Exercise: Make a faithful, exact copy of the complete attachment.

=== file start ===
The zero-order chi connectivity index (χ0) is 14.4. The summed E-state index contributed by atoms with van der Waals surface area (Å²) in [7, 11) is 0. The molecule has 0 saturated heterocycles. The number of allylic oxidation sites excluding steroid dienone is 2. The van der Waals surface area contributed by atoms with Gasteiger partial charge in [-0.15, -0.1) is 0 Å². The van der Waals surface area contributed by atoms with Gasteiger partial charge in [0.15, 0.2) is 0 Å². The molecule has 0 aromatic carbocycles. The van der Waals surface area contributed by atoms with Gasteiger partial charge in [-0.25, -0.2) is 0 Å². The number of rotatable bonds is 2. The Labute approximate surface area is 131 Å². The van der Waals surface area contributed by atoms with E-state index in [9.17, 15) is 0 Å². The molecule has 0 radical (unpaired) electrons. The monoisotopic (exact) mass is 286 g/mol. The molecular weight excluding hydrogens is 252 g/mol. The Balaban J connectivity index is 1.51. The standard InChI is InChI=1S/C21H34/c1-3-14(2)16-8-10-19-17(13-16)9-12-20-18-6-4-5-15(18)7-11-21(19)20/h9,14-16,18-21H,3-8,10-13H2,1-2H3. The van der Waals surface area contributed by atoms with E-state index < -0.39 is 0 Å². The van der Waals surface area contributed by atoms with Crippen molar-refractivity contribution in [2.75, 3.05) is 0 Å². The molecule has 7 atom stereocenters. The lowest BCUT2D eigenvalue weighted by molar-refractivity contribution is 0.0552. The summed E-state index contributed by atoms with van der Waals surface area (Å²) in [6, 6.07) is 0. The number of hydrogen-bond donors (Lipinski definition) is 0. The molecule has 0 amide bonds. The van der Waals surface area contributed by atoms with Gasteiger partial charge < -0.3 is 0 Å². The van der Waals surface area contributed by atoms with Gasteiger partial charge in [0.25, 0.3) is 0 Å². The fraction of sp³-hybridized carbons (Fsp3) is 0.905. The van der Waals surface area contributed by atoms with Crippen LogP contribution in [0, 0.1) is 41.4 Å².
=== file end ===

The zero-order chi connectivity index (χ0) is 14.4. The summed E-state index contributed by atoms with van der Waals surface area (Å²) in [7, 11) is 0. The molecule has 0 saturated heterocycles. The number of allylic oxidation sites excluding steroid dienone is 2. The van der Waals surface area contributed by atoms with Gasteiger partial charge in [-0.15, -0.1) is 0 Å². The van der Waals surface area contributed by atoms with Gasteiger partial charge in [0.15, 0.2) is 0 Å². The molecule has 0 aromatic carbocycles. The van der Waals surface area contributed by atoms with Gasteiger partial charge in [-0.25, -0.2) is 0 Å². The number of rotatable bonds is 2. The Labute approximate surface area is 131 Å². The van der Waals surface area contributed by atoms with E-state index in [9.17, 15) is 0 Å². The molecule has 0 radical (unpaired) electrons. The monoisotopic (exact) mass is 286 g/mol. The molecular weight excluding hydrogens is 252 g/mol. The Balaban J connectivity index is 1.51. The standard InChI is InChI=1S/C21H34/c1-3-14(2)16-8-10-19-17(13-16)9-12-20-18-6-4-5-15(18)7-11-21(19)20/h9,14-16,18-21H,3-8,10-13H2,1-2H3. The van der Waals surface area contributed by atoms with E-state index < -0.39 is 0 Å². The van der Waals surface area contributed by atoms with Crippen molar-refractivity contribution in [2.75, 3.05) is 0 Å². The molecule has 7 atom stereocenters. The lowest BCUT2D eigenvalue weighted by molar-refractivity contribution is 0.0552. The summed E-state index contributed by atoms with van der Waals surface area (Å²) in [6, 6.07) is 0. The number of hydrogen-bond donors (Lipinski definition) is 0. The molecule has 0 amide bonds. The van der Waals surface area contributed by atoms with Gasteiger partial charge < -0.3 is 0 Å². The van der Waals surface area contributed by atoms with Gasteiger partial charge in [0.25, 0.3) is 0 Å². The fraction of sp³-hybridized carbons (Fsp3) is 0.905. The van der Waals surface area contributed by atoms with Crippen LogP contribution in [0, 0.1) is 41.4 Å².